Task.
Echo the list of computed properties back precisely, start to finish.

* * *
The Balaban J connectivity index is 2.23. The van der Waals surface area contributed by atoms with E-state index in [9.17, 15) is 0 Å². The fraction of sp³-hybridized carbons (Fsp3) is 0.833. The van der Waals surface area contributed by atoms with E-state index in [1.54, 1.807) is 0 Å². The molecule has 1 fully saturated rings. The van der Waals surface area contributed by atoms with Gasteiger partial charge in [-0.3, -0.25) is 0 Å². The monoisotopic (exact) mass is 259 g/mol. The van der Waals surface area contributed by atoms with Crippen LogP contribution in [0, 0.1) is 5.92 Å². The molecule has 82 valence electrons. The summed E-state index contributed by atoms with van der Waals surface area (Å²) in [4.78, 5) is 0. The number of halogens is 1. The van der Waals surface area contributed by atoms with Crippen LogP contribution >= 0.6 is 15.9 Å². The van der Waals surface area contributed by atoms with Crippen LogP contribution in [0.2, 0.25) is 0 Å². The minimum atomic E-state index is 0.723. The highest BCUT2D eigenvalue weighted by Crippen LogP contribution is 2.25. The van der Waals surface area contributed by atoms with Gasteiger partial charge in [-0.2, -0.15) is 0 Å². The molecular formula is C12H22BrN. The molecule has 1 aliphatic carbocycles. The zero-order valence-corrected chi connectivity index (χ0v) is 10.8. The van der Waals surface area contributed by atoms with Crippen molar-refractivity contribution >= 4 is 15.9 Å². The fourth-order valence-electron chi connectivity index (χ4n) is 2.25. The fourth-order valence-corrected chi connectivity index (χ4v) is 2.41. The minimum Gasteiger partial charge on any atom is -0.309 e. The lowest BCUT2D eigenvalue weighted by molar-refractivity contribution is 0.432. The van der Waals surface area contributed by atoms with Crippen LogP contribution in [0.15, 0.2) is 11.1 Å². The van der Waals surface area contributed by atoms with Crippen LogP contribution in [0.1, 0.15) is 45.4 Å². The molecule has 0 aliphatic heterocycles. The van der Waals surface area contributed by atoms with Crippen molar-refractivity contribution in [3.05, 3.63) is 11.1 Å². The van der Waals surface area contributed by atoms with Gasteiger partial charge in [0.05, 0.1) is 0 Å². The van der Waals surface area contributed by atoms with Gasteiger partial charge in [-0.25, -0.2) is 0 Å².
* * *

The Balaban J connectivity index is 2.23. The van der Waals surface area contributed by atoms with E-state index in [9.17, 15) is 0 Å². The fraction of sp³-hybridized carbons (Fsp3) is 0.833. The van der Waals surface area contributed by atoms with E-state index in [1.54, 1.807) is 0 Å². The molecule has 1 fully saturated rings. The van der Waals surface area contributed by atoms with Gasteiger partial charge in [-0.3, -0.25) is 0 Å². The monoisotopic (exact) mass is 259 g/mol. The van der Waals surface area contributed by atoms with Crippen LogP contribution in [0, 0.1) is 5.92 Å². The molecule has 82 valence electrons. The summed E-state index contributed by atoms with van der Waals surface area (Å²) in [4.78, 5) is 0. The number of halogens is 1. The van der Waals surface area contributed by atoms with Crippen LogP contribution >= 0.6 is 15.9 Å². The van der Waals surface area contributed by atoms with Crippen LogP contribution in [0.2, 0.25) is 0 Å². The minimum atomic E-state index is 0.723. The highest BCUT2D eigenvalue weighted by Crippen LogP contribution is 2.25. The van der Waals surface area contributed by atoms with Gasteiger partial charge in [-0.2, -0.15) is 0 Å². The molecular formula is C12H22BrN. The molecule has 1 aliphatic carbocycles. The zero-order valence-corrected chi connectivity index (χ0v) is 10.8. The van der Waals surface area contributed by atoms with Crippen molar-refractivity contribution >= 4 is 15.9 Å². The fourth-order valence-electron chi connectivity index (χ4n) is 2.25. The fourth-order valence-corrected chi connectivity index (χ4v) is 2.41. The minimum Gasteiger partial charge on any atom is -0.309 e. The lowest BCUT2D eigenvalue weighted by molar-refractivity contribution is 0.432. The van der Waals surface area contributed by atoms with Crippen LogP contribution in [0.15, 0.2) is 11.1 Å². The van der Waals surface area contributed by atoms with Crippen LogP contribution in [0.1, 0.15) is 45.4 Å². The molecule has 0 aliphatic heterocycles. The van der Waals surface area contributed by atoms with Crippen molar-refractivity contribution in [3.05, 3.63) is 11.1 Å². The van der Waals surface area contributed by atoms with Gasteiger partial charge in [0.05, 0.1) is 0 Å². The van der Waals surface area contributed by atoms with Gasteiger partial charge in [-0.25, -0.2) is 0 Å².